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One-year results of a multicenter controlled clinical trial of triamcinolone in pars plana vitrectomy.

Author(s): Yamakiri K, Sakamoto T, Noda Y, Nakahara M, Ogino N, Kubota T, Yokoyama M, Furukawa M, Ishibashi T

Affiliation(s): Department of Ophthalmology, Kagoshima University Graduate School of Medical and Dental Science, Sakuragaoka 8-35-1, Kagoshima 890-8520, Japan.

Publication date & source: 2008-07, Graefes Arch Clin Exp Ophthalmol., 246(7):959-66. Epub 2008 Apr 23.

Publication type: Multicenter Study; Randomized Controlled Trial; Research Support, Non-U.S. Gov't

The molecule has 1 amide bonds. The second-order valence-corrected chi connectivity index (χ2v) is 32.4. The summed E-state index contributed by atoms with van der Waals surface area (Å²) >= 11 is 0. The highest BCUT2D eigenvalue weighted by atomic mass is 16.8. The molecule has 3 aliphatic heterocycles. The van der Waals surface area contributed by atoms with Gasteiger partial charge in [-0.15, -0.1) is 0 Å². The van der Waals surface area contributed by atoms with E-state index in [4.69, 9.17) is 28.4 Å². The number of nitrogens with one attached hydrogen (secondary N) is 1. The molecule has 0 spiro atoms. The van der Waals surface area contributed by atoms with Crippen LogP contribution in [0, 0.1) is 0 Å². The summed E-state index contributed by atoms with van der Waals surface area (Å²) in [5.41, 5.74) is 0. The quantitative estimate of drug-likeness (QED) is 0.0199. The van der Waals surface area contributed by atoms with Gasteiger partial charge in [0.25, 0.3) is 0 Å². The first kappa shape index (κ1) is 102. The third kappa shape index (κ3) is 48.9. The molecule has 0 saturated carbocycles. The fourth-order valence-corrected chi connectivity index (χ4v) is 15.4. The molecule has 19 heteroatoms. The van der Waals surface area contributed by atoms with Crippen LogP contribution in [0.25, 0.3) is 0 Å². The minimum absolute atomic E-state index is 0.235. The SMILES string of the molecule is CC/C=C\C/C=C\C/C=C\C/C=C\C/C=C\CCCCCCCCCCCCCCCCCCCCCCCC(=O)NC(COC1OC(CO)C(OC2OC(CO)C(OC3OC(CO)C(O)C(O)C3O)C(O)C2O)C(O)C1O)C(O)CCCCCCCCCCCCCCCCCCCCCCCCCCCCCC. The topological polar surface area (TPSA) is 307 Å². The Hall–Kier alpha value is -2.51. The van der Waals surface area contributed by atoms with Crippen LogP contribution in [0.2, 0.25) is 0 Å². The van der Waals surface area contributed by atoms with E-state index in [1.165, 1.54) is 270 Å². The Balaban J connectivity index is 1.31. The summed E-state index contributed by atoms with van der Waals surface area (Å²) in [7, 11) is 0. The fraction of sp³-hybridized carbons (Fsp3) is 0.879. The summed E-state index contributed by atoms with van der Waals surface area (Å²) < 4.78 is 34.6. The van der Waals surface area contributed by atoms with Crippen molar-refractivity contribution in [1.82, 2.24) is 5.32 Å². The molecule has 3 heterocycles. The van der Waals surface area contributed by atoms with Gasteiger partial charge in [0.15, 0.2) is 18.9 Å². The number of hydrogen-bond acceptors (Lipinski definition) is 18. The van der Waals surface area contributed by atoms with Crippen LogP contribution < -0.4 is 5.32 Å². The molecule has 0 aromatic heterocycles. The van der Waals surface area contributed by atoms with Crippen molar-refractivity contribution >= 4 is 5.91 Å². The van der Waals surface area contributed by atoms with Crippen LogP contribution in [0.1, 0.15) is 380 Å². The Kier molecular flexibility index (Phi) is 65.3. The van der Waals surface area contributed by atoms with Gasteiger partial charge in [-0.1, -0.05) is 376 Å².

PURPOSE: To evaluate the 1-year results of using triamcinolone acetonide (TA) in pars plana vitrectomy (PPV). DESIGN: Multicenter prospective controlled clinical trial. METHODS: SETTING and STUDY POPULATION: the study population comprised 774 eyes from patients treated at eight Japanese hospitals, among which 391 eyes underwent TA-assisted PPV and 383 control eyes underwent conventional PPV. The patients were assigned to the two groups using a single-blind quasi-randomization approach within the participating clinical centers. INTERVENTION: intra-operative use of TA to aid visualization of the vitreous. MAIN OUTCOME MEASURES: changes of visual acuity, post-operative complications (including additional surgery), and adverse events occurring within 1 year of the operation were compared between the TA-PPV group and the conventional PPV group. RESULTS: The visual acuity improved over time, and no significant differences were found between the two groups (log-rank versus TA, P = 0.98 for improvement, P = 0.26 for deterioration). The logistic regression model also showed that the intra-operative use of TA was not a significant factor for the improvement of visual acuity [P = 0.91, odds ratio (OR) = 1.10, 95% confidence interval (95%CI) = 0.860-1.183)] after adjustments for age, gender, and diagnosis. Intra-operative TA was not a significant factor for the need for additional surgery (log-rank test P = 0.45, logistic regression test P = 0.35, OR = 1.23, 95%CI = 0.797-1.911]. No serious adverse events related to surgery were observed. CONCLUSIONS: This 1-year follow-up study of a controlled clinical trial showed that TA-assisted PPV had neither a positive nor a negative effect on visual acuity, the incidence of additional surgeries, or adverse events compared with conventional PPV.

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